”These are shocking revelations — or they should be, even for a country as jaded as Spain. … It is an unfortunate truth that Spanish politicians have to be caught committing murder in delicto fragante for them to be forced out of office …”8

2017
”Sedition … inciting people to rebel… Rebellion … the action … of resisting authority, control, or convention. But any act of protest is an act of resisting authority …, which means the Spanish government could charge anyone protesting their actions …”9

”That is the failure of Europe: the failure to progress beyond a club of member states.”10

”Had the country in question been a small country … or a rebel like the UK, you can be sure that the Europen Union would be sending commissioners, preparing indictments … and levying fines … for violating fundamental human rights … As it is, Spain gets a pass.”11

”Rajoy’s plan – I use that term very generously – seems to be to jail everyone the Catalans elected”12

”… the European Union will happily ignore democratic mandates whenever it deems it necessary.”13

”… the Catalan desire for independence is a truly popular desire: arrest all the leaders … and there are still two and a half million more leaders waiting to take their places.”14

New books
The new book which arrived this week is Shakti Leadership by Nilima Bhat and Raj Sisodia.

N. Bhat & R. Sisoda, Shakti Leadership.

Shakti is described as the creative force from which all structures arise.15 Shakti is understood as creative and generative, and is therefore represented as feminine.16 Deeper generative orders for organizing are, in other words, feminine.

What was good? What can be improved?
I’m deeply impressed and moved by the Catalan people, their democratic values, their non-violence, and their amazing organizing capabilities

Work doesn’t have to deplete us. It can be most meaningful. But to get there, we need to recognize that our workplaces have largely been devoid of of a crucial part of being human: the feminine aspect.17

Notes:
1 Fernando Betancor, The Partido Popular Assaults Spain’s Constitution, 2014-12-22 (accessed 2017-11-22).
2 Ibid..
3 Ibid..
4 Fernando Betancor, Catalonia: A Flawed Strategy, 2015-02-26 (accessed 2017-11-12).
5 Ibid..
6 Ibid..
7 Ibid..
8 Fernando Betancor, Spanish “Witch Hunt” Against Catalans Revealed, 2016-06-22 (accessed 2017-11-12).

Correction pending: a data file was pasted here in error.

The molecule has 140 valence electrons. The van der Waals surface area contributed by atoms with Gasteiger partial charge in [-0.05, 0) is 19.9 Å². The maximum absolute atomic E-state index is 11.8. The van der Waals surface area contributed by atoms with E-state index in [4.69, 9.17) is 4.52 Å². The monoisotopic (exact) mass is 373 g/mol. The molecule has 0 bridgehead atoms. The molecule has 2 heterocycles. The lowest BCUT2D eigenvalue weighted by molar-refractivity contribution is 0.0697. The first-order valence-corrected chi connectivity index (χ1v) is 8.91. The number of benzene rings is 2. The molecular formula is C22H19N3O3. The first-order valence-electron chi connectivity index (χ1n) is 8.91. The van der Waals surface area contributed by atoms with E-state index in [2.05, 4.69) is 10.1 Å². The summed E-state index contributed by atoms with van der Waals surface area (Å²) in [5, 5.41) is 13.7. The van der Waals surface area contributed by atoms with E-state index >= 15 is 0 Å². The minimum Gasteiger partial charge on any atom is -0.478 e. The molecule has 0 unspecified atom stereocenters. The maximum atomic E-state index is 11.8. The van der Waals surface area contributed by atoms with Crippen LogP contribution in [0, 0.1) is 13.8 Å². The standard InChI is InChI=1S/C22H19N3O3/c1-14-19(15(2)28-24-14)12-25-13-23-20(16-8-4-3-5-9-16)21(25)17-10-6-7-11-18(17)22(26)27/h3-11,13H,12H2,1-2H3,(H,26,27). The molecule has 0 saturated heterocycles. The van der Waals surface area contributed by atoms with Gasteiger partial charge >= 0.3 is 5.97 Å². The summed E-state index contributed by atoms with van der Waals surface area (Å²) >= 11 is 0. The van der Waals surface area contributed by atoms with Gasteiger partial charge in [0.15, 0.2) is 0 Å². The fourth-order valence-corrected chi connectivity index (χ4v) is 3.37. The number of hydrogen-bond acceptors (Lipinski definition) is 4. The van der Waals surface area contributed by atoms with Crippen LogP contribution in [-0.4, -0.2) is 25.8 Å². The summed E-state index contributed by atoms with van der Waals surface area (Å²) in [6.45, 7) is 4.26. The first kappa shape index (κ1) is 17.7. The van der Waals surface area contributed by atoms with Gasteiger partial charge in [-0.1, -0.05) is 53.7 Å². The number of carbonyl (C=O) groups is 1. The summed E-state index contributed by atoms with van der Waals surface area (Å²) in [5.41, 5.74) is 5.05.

9 Fernando Betancor, Catalonia Update: Political Prisoners Return to Spain, 2017-10-17 (accessed 2017-11-12).
10 Fernando Betancor, Catalonia Demonstrates the Limits of European Integration, 2017-11-03 (accessed 2017-11-12).
11 Ibid..
12 Fernando Betancor, Catalonia: Change the Rules or Lose the Game, 2017-11-07 (accessed 2017-11-12).
13 Ibid..
14 Ibid..
15 Nilima Bhat and Raj Sisodia, Shakti Leadership: Embracing Feminine and Masculine Power in Business (Berrett-Koehler Publishers, 2016), p.ix.
16 Ibid., p.xviii
17 Ibid., p.xvi

Related posts:
Organizing in between and beyond posts

Organizing retrospective 64-66

This is a post in my series on organizing ”between and beyond.” Other posts are here. This is a retrospective of what has happened during the week. The purpose is to reflect on the work itself. Here is my previous retrospective.

What has happened? What needs to be done?
This is a retrospective of what has happened during the last three weeks since the middle of October.

Catalonia, Spain, and the European Union
What’s happening in Catalonia has been on my mind since the beginning of October. I’ve mentioned it here and here how deeply disturbed I was seeing the Spanish police brutality during the Catalonia referendum on October 1. I was also utterly surprised by how timid the European Commission’s response was the day after the referendum.1

United Nations Human Rights and Amnesty International have repeatedly urged Spain to respect democratic and human rights, while the EU basically has been silent. The perpetrator of the violence, the Spanish Government, has on the contrary been declared worthy of EU’s trust. The irony is that the person whom the EU trusts as the defender of the rule of law, the Spanish prime minister Mariano Rajoy, also leads one of Europe’s most corrupt political parties. Rajoy’s Popular Party has been on the wrong side of the law dozens of times over the past few years.2

The EU has so far maintained its support of Spain in the subsequent escalation of the conflict. Only a few European leaders have protested—perhaps most notably the Belgian prime minister Charles Michel. The vice-president of the European Commission, Frans Timmermans, took the opportunity to emphasize the rule of law when addressing the European Parliament on October 4. And the French president, Emmanuel Macron, restated this position during a trip to Guyana. The Swedish Government also fully supports the Spanish Government.3 The Swedish foreign minister, Margot Wallström, has appealed to Spain to show restraint in Catalonia.4 I wish the Swedish prime minister, Stefan Löfven, would have acted more like his Belgian counterpart.

Here’s what the EU leaders forget. A state’s constitution is not the sole determinant on the legality of actions taken within that state. A fundamental principle of international law is that a state’s constitution, in this case Spain’s, must equate with international law. This means that the principle of Spain’s territorial integrity is superseded by Catalan’s human right to self-determination.5 So, when Rajoy, Timmermans, and others talk about the rule of law, it’s worth remembering that international law doesn’t stop at EU’s border.

Mariano Rajoy’s refusal to try to solve the conflict through international mediation or dialogue is difficult to understand. John Carlin, who loves Spain and so is against Catalan independence, writes that the concept of ”I cede a little and you cede a little so we both end up winning” is alien to the Spanish political mind. Instead of working to preserve the unity of Spain, Rajoy actually fuels the drive for independence. Carlin hopes that, maybe, the EU will intervene and knock sense into Spanish heads.6